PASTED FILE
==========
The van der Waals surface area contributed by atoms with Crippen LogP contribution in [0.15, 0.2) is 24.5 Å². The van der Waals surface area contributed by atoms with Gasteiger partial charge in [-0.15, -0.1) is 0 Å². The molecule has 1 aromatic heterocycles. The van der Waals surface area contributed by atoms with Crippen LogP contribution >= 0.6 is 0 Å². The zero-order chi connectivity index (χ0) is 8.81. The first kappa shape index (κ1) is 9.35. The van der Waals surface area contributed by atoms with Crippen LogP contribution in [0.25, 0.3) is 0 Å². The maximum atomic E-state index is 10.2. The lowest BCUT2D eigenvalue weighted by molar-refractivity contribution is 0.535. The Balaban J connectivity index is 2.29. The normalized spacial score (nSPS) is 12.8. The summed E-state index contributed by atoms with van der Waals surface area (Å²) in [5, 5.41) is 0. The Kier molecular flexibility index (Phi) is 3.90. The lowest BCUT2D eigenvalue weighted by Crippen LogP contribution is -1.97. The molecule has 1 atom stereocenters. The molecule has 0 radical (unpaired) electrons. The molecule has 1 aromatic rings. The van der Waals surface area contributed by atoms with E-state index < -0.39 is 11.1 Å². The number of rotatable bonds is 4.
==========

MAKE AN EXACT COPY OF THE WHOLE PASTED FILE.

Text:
The van der Waals surface area contributed by atoms with Crippen LogP contribution in [0.15, 0.2) is 24.5 Å². The van der Waals surface area contributed by atoms with Gasteiger partial charge in [-0.15, -0.1) is 0 Å². The molecule has 1 aromatic heterocycles. The van der Waals surface area contributed by atoms with Crippen LogP contribution >= 0.6 is 0 Å². The zero-order chi connectivity index (χ0) is 8.81. The first kappa shape index (κ1) is 9.35. The van der Waals surface area contributed by atoms with Crippen LogP contribution in [0.25, 0.3) is 0 Å². The maximum atomic E-state index is 10.2. The lowest BCUT2D eigenvalue weighted by molar-refractivity contribution is 0.535. The Balaban J connectivity index is 2.29. The normalized spacial score (nSPS) is 12.8. The summed E-state index contributed by atoms with van der Waals surface area (Å²) in [5, 5.41) is 0. The Kier molecular flexibility index (Phi) is 3.90. The lowest BCUT2D eigenvalue weighted by Crippen LogP contribution is -1.97. The molecule has 1 atom stereocenters. The molecule has 0 radical (unpaired) electrons. The molecule has 1 aromatic rings. The van der Waals surface area contributed by atoms with E-state index < -0.39 is 11.1 Å². The number of rotatable bonds is 4.